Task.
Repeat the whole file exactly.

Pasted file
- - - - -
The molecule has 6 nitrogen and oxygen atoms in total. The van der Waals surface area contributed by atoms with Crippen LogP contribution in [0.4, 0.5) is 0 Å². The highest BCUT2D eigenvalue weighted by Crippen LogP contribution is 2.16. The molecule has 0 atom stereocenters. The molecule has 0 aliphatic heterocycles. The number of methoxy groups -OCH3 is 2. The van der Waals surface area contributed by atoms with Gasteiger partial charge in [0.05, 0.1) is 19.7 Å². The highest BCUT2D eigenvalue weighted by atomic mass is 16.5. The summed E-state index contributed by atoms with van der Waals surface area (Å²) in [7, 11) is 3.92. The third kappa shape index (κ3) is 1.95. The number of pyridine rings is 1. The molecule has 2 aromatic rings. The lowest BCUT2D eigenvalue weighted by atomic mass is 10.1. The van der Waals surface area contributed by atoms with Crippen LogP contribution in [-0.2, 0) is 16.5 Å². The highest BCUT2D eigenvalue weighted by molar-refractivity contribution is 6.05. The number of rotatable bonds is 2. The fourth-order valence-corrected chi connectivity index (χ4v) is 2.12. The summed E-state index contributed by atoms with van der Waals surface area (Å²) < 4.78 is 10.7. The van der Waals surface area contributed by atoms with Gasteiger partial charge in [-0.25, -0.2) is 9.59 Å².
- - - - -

The molecule has 6 nitrogen and oxygen atoms in total. The van der Waals surface area contributed by atoms with Crippen LogP contribution in [0.4, 0.5) is 0 Å². The highest BCUT2D eigenvalue weighted by Crippen LogP contribution is 2.16. The molecule has 0 atom stereocenters. The molecule has 0 aliphatic heterocycles. The number of methoxy groups -OCH3 is 2. The van der Waals surface area contributed by atoms with Gasteiger partial charge in [0.05, 0.1) is 19.7 Å². The highest BCUT2D eigenvalue weighted by atomic mass is 16.5. The summed E-state index contributed by atoms with van der Waals surface area (Å²) in [7, 11) is 3.92. The third kappa shape index (κ3) is 1.95. The number of pyridine rings is 1. The molecule has 2 aromatic rings. The lowest BCUT2D eigenvalue weighted by atomic mass is 10.1. The van der Waals surface area contributed by atoms with Crippen LogP contribution in [-0.2, 0) is 16.5 Å². The highest BCUT2D eigenvalue weighted by molar-refractivity contribution is 6.05. The number of rotatable bonds is 2. The fourth-order valence-corrected chi connectivity index (χ4v) is 2.12. The summed E-state index contributed by atoms with van der Waals surface area (Å²) < 4.78 is 10.7. The van der Waals surface area contributed by atoms with Gasteiger partial charge in [-0.25, -0.2) is 9.59 Å².